"Of all national assets, archives are the most precious:
they are the gift of one generation to another,
and the extent of our care of them marks the
extent of our civilization." Arthur Doughty.

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San Juan Islands, Washington State, United States
A society formed in 2009 for the purpose of collecting, preserving, celebrating, and disseminating the maritime history of the San Juan Islands and northern Puget Sound area. Check this log for tales from out-of-print publications as well as from members and friends. There are circa 500, often long entries, on a broad range of maritime topics; there are search aids at the bottom of the log. Please ask for permission to use any photo posted on this site. Thank you.

07 November 2016

❖ MOSQUITO FLEET MONDAY ❖ A Mosquito RUNS THE RAPIDS ❖ S.S. HARVEST QUEEN ❖

River steamboat HARVEST QUEEN
846 t. 200-ft., built at Celilo in 1878.
She and 8 or 9 other vessels were transferred to
the lower river in 1881, where this story begins.
Original photo from the archives of the S.P.H.S.©

The term 'Mosquito Fleet' may, to readers not familiar with the Puget Sound Country, suggest only very small craft. It was however, a phrase universally employed by the people and publications of that section to differentiate the Sound steamers from ocean and coastwise fleet. Some of the inland ships were as large as the deep-sea vessels, but their trade placed them in the 'Mosquito Fleet.' The term enjoys the authenticity of tradition and long usage. Author, historian Gordon Newell, 1951.

"The serenity of this scene as the HARVEST QUEEN moves out of her slip heading for the Columbia River is in sharp contrast to an earlier run of the HARVEST QUEEN––one that took her over Celilo Falls.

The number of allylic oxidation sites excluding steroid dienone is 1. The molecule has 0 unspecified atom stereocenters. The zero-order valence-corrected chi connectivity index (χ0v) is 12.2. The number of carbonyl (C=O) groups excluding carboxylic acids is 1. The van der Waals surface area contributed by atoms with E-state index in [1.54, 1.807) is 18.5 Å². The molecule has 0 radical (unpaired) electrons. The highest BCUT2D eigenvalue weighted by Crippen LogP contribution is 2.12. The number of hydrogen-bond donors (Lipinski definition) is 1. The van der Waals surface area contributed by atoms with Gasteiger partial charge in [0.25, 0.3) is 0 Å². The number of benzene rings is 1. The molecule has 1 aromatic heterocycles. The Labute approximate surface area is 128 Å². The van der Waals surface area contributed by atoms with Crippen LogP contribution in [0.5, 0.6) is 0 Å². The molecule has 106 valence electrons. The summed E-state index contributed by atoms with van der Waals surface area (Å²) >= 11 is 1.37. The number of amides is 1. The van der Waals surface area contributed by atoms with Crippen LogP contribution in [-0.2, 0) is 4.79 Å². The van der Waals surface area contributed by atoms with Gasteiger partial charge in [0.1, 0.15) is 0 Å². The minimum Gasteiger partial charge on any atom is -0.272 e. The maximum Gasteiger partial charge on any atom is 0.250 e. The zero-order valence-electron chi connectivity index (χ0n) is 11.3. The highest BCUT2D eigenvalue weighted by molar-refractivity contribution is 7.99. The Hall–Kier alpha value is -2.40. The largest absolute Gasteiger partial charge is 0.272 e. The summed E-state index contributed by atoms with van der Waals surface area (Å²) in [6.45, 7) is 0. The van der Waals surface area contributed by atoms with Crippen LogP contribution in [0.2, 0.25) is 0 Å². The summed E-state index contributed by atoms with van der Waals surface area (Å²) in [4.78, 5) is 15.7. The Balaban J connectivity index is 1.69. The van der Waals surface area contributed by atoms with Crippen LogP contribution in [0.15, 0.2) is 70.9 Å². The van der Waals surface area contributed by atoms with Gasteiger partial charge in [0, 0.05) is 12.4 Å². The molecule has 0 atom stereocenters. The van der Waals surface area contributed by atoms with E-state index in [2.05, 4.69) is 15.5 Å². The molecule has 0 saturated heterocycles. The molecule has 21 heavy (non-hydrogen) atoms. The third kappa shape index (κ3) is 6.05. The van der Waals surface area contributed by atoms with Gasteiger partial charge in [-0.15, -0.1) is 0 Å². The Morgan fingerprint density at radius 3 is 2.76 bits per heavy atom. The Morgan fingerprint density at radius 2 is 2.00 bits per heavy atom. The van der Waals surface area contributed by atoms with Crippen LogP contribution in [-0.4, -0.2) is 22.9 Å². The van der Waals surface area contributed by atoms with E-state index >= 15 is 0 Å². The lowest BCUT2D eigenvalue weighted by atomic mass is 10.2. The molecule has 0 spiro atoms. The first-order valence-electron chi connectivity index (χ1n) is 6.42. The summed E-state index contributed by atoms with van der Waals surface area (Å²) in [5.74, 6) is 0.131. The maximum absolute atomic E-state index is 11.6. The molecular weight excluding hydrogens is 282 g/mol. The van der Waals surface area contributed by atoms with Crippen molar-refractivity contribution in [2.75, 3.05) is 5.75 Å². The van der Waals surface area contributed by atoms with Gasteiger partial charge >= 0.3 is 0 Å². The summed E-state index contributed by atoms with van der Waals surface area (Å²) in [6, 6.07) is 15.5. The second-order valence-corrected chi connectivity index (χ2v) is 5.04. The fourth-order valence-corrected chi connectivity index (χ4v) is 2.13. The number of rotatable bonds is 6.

In 1881, hard times on the Middle River above the rocky barrier at Celilo Rapids had prompted the passage. It was a risky one. To breach the falls meant a 20-ft drop over a basalt ledge. Then followed the hazards of rock strewn Tenmile Rapids. This churning gutted into a mile long cauldron that compressed the Columbia between sheer rock walls less than 300-ft apart.

      Running the Celilo Rapids was first accomplished in 1866 when Capt. Thomas Stump threaded the OKANOGAN through the hazardous chasm, followed by other sternwheelers of similar size: the NEZ PERCE CHIEF, the classic ONEONTA, the HASSALO (II), and now one of the river's finer steamers, the HARVEST QUEEN. At the helm was Capt. James W. Troup, 29, who six years earlier had entered the HARVEST QUEEN's pilot house as her skipper. Peter De Huff, a veteran riverboat engineer, manned the engine room throttle as she moved from her Celilo slip. A slight rise in the low River had prompted the young captain to make his move. For a few minutes it seemed as though it might be his last for, as the HARVEST QUEEN swept into the narrow chute, she was unable to clear the ledge.
The rocks tore into the stem of the 200-ft steamer, ripping off her rudders and disabling the engine supports. Legend has it that Capt. Troup picked up his speaking tube and shouted:


'Back her, Pete! Back her if you love me!'
'I can't. Everything's busted,' came the doleful reply.

      Captain Troup, with the skill of command that was to make him an outstanding riverboatman on the Columbia and the Fraser, left his useless wheel. Anchors and kedges were dropped to pull the drifting HARVEST QUEEN out of the whirlpools and away from the threatening rocks into the eddy. The worst was over. Defying the chill waters, the steamer's crew completed repairs. Within two days, the HARVEST QUEEN was ready and defiant, sweeping at railroad speed through the remaining rapids to be greeted by cheering crowds at the Dalles."

Above words by author Jim Faber, The Steamers Wake. Entetai Press, Seattle. 1985.
1928: Capt. Troup had a truly great maritime career that closed with his retirement at age 73 years of age––having passed the age limit set by BC Coast Steamship Service by 8 years.

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